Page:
Given a good problem formulation developed in task 4, this task will identify existing methods or develop new algorithms that can solve the formulated mathematical program. The purpose of this task is to obtain an optimal timing for the study intersection(s) once all the inputs (e.g., traffic volume, priority requests) are given. To obtain the optimal results, this task will test several standard solution algorithms, such as Fletcher-Reevse algorithms, conjugate gradients methods or others appropriate to the problem. The most effective one will be incorporated into the control framework.

Task 6. Conduct Proof-of-Concept Testing
We are proposing to conduct proof-of-concept testing of the prioritization framework using microscopic simulations along a corridor, either a specific corridor in Bryan/College Station or in the Safety Pilot study corridor in Ann Arbor, MI. Using data from the corridor,  including signal timing, bus routes and schedules, and traffic demands, we will evaluate the prioritization algorithm. The proposed algorithm will be compared to existing means of providing transit priority with the goal of maximizing passenger throughput through a series of connected-vehicle equipped intersections. The proof-of-concept testing will illustrate the advantages to be obtained of using a connected vehicle environment over today’s infrastructure. The connected vehicle framework will be mimicked and the control framework will be coded through VISSIM API or COM interface. Different scenarios will be developed and the effectiveness of the control framework against these scenarios will be evaluated.

Task 7. Determine Feasibility of Prototype Deployment
We will develop a short concept paper for the TSP system developed in previous tasks. The concept paper briefly explains the system architecture in a plain language. The concept paper will identify communications messages and propose efficient message flows that support the operations of the TSP system. We will also conduct brief interviews with officials at TAMU and the city of College Station or in the US DOT designated Safety Pilot corridor to explore the feasibility of deploying a prototype locally for further testing and refinement. The feasibility study aims to answer at least some of the following questions:

  • What is the minimum requirement for the equipment (both signal and on transit vehicles)
  • Coordinated efforts from what local agencies are necessary to deploy and maintain the TSP system
  • What market penetrations of connected vehicles are required to ensure the effectiveness of the system

Task 8. Prepare Final Report
A final technical report will be prepared for this research project. Final research reports shall give a complete description of the problem, approach, methodology, findings, conclusions, recommendations, etc., developed in the project and shall completely document all data gathered, analyses performed, and results achieved.


Implementation of Research Outcomes:
This project explored a fundamentally new way to operate traffic signal systems to provide transit signal priority at signalized intersections in urban environments. With current techniques, transit vehicles are serviced on a first-come, first-serve basis, and each intersection is operated independently of the other intersection in the corridor. What frequently occurs in practice is that priority treatment can be given to a transit vehicle to has few riders and/or is less behind schedule than a later transit vehicle which is more in need of priority (i.e., has more full or is running more behind schedule) than the first vehicle. This approach attempts to optimize when, where, and how transit vehicles are treated in a corridor based upon estimates of their arrival time and level of need.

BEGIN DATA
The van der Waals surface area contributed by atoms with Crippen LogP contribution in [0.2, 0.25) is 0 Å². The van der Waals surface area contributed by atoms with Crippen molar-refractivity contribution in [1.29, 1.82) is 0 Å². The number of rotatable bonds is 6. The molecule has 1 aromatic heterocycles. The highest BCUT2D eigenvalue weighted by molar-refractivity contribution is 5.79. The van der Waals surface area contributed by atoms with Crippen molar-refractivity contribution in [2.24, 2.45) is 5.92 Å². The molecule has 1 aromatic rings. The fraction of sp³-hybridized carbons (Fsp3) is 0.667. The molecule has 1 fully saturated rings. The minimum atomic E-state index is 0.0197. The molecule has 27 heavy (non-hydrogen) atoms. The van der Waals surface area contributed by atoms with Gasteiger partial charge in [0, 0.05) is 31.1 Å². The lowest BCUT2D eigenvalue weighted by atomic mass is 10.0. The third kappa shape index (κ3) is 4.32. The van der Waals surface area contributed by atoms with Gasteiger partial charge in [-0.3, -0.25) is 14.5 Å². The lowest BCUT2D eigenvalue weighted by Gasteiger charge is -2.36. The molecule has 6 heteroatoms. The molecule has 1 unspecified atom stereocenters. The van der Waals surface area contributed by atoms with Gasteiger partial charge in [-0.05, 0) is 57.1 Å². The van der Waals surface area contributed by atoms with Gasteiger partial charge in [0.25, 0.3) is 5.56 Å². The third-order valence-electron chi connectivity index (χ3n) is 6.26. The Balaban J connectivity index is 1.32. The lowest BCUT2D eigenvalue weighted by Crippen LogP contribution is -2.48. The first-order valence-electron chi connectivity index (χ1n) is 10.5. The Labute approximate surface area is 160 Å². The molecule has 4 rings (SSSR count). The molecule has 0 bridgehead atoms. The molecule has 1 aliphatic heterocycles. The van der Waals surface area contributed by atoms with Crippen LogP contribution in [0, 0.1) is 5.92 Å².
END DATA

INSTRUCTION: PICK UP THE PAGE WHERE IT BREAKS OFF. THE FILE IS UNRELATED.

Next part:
Products developed by this research include:

Model Developed – Researchers developed an model which used a stochastic mixed-integer nonlinear model (SMINP) as the core component of a real-time transit signal priority control system. The model adopts a novel approach to capture the impacts of the priority operation to other traffic by using the deviations of the phase split times from the optimal background split times. In addition, the model explicitly accounts for the randomness of a bus arrival time to the stop bar, by considering the bus stop dwell time and the delay caused by standing vehicle queues. The SMINP is implemented in a simulation evaluation platform developed using a combination of a microscopic traffic simulator and a commercial optimization solver. Comparison analyses were performed to compare the proposed control model with the state-of-the-practice TSP system (namely RBC-TSP). The results showed the SMINP has yielded as much as 30% improvement of bus delay comparing to RBC-TSP in single bus case. In multiple bus case, SMINP handles the bus priority request much more effectively under congested traffic conditions.

PresentationA Model for Transit Signal Priority Considering Stochastic Bus Arrival Time, Kevin Balke, presented at the 93rd TRB Annual Meeting, Washington, DC, January 2014.

PublicationA Model for Transit Signal Priority Considering Stochastic Bus Arrival Time, Kevin Balke, published in the Transportation Research Record:  the Journal of the Transportation Research Board.

Journal Article Submitted for ReviewNovel Transit Signal Priority under the Connected Vehicle Framework, Kevin Balke, accepted for publication in the IEEE Transactions on Intelligent Transportation Systems.


Impacts/Benefits of Implementation:
This research does have the potential to impact transit system planning and operations.  The research also has the potential to impact future development of traffic signal operating systems.

The results of this research are most likely to change the public’s attitude about the effectiveness of transit as an alternative mode of transportation for relieving congestion.


Web Links:

Final Report